Or that instead of writing history, they instead wrote/performed music.

                      Both are humanities, and there have been a LOT of Black musicians. Maybe even used music instead of dry books to record culture.

                2. “I mean his entire point is that you can’t look at anything objectively”

                  Said every person ever who didn’t want to look at something objectively.

                  Objectivity is difficult, people love their excuses to not strive for it.

                  1. “Said every person ever who didn’t want to look at something objectively.”

                    No. Said self-aware non-arrogant people who understand other humans.

                    You know who claims to have an objective theory of history? Marxists. So if you want to be a Marxist, it’s a weird flex, but go ahead.

                  2. Striving for objectivity and acknowledging it’s impossible are both important virtues – one diligence, the other humility.

                    1. I can’t find it right now but there is a nice Raymond Aron quote about how you shouldn’t try to be objective you should try to be fair and try to not let prejudices determine the outcome
                      Or predominate the process of analysis.

                      Indeed, I would say objectivity goes out the window as soon as you pick a topic. Even the choice of what to write about and what you’re interested in is the product of something completely subjective.

                    2. We’re deep into connotations now, but I find objectivity to be more of a well-defined goal than fairness.

                    3. Most people have a rough sense of fairness that is more easily identifiable. So as a historian if you don’t address an obvious source that is a problem for your larger claim or distort it, you aren’t being fair. But even if you fairly tried to engage with it, acknowledge how it complicates your argument, and then say why you’re still right overall, someone claiming objectivity would announce that you weren’t being objective because that source “objectively” destroys your argument. So I don’t think there is a point to trying to be objective since its defined so differently by so many people.

                    4. That’s basically what I tell my students when they raise questions about objectivity and the ultimate boogeyman, bias (which is usually invoked as a way of negating an argument they don’t like—”the author is biased”). We seek to be critical when we interrogate our sources. We can never achieve objectivity—nor should we, because that would generate a bland presentation of evidence without an argument—but that isn’t the same thing as rigging the evidence to generate the conclusion we want.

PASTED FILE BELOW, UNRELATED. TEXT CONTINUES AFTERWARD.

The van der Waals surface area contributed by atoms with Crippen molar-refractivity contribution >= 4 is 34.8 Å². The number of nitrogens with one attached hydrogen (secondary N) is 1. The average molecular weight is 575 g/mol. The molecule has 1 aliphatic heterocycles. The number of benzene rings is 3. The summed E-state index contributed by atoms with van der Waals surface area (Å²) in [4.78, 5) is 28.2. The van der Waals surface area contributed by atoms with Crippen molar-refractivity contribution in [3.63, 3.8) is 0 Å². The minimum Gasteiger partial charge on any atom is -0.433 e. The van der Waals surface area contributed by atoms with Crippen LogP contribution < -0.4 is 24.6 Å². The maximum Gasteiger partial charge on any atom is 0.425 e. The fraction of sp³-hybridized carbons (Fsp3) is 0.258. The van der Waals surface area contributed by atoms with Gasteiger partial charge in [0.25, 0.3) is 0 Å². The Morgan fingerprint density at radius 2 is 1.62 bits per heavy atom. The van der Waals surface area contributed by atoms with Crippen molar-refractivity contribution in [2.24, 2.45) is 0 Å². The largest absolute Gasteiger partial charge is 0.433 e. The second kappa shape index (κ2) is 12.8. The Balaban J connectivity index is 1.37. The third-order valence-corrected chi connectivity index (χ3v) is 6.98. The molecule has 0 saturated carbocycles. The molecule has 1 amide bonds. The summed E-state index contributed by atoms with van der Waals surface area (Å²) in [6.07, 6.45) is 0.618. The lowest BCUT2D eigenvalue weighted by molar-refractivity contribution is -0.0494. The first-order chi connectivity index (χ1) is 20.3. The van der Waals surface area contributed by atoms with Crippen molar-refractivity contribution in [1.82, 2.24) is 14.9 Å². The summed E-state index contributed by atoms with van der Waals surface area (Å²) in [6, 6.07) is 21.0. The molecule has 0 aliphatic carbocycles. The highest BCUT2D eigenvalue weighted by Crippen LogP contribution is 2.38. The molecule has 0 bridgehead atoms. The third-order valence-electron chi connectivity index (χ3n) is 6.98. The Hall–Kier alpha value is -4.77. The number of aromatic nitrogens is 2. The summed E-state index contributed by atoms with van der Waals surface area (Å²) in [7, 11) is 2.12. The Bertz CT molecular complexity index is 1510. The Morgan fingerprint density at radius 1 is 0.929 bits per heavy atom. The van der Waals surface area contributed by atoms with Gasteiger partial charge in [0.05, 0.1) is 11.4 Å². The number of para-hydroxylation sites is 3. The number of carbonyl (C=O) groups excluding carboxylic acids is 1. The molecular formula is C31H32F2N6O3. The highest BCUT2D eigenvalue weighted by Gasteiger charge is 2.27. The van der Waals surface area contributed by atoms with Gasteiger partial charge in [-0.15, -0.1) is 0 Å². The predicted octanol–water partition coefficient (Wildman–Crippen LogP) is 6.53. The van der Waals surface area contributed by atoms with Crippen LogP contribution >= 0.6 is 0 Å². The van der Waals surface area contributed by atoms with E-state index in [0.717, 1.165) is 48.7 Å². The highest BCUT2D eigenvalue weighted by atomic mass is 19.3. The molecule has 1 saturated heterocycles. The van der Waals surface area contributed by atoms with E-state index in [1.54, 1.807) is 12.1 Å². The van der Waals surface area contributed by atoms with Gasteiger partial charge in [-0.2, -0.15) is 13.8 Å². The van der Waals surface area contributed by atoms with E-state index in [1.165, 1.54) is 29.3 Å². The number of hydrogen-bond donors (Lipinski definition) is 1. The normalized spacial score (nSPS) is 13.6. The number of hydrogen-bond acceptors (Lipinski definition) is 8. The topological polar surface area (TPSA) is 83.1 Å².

5. Fair (heh) enough.

                      Interrogating one’s own bias is pretty important as well, of course.

                    6. Asking undergrads to interrogate their own biases when constructing arguments is, I’ve found, a step too far for most. The strong students, the ones who are candidates for grad school, yeah, but they generally get that already. But for most, appreciating how much of our writing is autobiography would go completely over their heads.

                  3. Please share with us examples of objective history.

                    This is the difference between people who think history is just relating facts about the past and those who understand that history is about making interpretations and arguments about the past. That’s why we have multiple interpretations of similar events, people, and ideas, and that these disagreements evolve over generations of scholars. That isn’t a failure of history to be “objective.” It’s the virtue of historical interpretation being dynamic, of being a reflection of its practitioners and present circumstances. It’s an endless conversation about the past. People who believe in definitive accounts and objective history are searching for unicorns, and so disqualify themselves from being taken seriously by actual historians.

    3. Marginalized people were in the margin. Minority or female history is worth a class or two. Not worth a separate department. They did not do much. One can be curious about the history of how ordinary people lived. But, people scrubbing clothes on a washboard at the river is not really history.

      There was a black guy who would be a trillionaire at today’s price of gold. He ran a quarter of Western Africa. He started public schools and research institutes hundreds of years ago. This extraordinary achiever is not what is covered. What is covered is the usual Marxist, hate America victimization of conquered people to take down our nation. It is garbage.

      As to victimization, no one will say this in a history course. The awful treatment of other human beings was 100% under color of law, and 100% the fault of the most toxic occupation in our land, 10 times more toxic than organized crime. Find me that passage in the wokest revisionist history. They cover up the blame that needsto be carried by today’s Democrat Party. All reparations should come from the Democrat Party and from the skunk lawyer profession.